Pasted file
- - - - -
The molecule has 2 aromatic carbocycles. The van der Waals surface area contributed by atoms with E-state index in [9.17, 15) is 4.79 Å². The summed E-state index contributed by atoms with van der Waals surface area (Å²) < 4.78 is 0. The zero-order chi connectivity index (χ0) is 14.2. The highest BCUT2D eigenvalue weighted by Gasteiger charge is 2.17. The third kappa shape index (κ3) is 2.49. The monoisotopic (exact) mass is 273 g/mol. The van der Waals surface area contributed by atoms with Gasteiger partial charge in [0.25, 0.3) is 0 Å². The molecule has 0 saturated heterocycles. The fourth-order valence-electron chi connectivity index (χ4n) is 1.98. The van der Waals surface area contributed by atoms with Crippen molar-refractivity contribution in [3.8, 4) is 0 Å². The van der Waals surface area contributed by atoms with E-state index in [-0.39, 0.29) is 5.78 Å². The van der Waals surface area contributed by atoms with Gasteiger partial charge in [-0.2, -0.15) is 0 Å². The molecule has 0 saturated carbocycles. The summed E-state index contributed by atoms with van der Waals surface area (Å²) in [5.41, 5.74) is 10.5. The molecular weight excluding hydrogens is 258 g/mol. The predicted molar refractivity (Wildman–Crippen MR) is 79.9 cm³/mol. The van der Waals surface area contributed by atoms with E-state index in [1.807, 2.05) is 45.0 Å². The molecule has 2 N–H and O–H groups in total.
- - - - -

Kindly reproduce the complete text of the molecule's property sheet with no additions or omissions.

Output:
The molecule has 2 aromatic carbocycles. The van der Waals surface area contributed by atoms with E-state index in [9.17, 15) is 4.79 Å². The summed E-state index contributed by atoms with van der Waals surface area (Å²) < 4.78 is 0. The zero-order chi connectivity index (χ0) is 14.2. The highest BCUT2D eigenvalue weighted by Gasteiger charge is 2.17. The third kappa shape index (κ3) is 2.49. The monoisotopic (exact) mass is 273 g/mol. The van der Waals surface area contributed by atoms with Gasteiger partial charge in [0.25, 0.3) is 0 Å². The molecule has 0 saturated heterocycles. The fourth-order valence-electron chi connectivity index (χ4n) is 1.98. The van der Waals surface area contributed by atoms with Crippen molar-refractivity contribution in [3.8, 4) is 0 Å². The van der Waals surface area contributed by atoms with E-state index in [-0.39, 0.29) is 5.78 Å². The van der Waals surface area contributed by atoms with Gasteiger partial charge in [-0.2, -0.15) is 0 Å². The molecule has 0 saturated carbocycles. The summed E-state index contributed by atoms with van der Waals surface area (Å²) in [5.41, 5.74) is 10.5. The molecular weight excluding hydrogens is 258 g/mol. The predicted molar refractivity (Wildman–Crippen MR) is 79.9 cm³/mol. The van der Waals surface area contributed by atoms with E-state index in [1.807, 2.05) is 45.0 Å². The molecule has 2 N–H and O–H groups in total.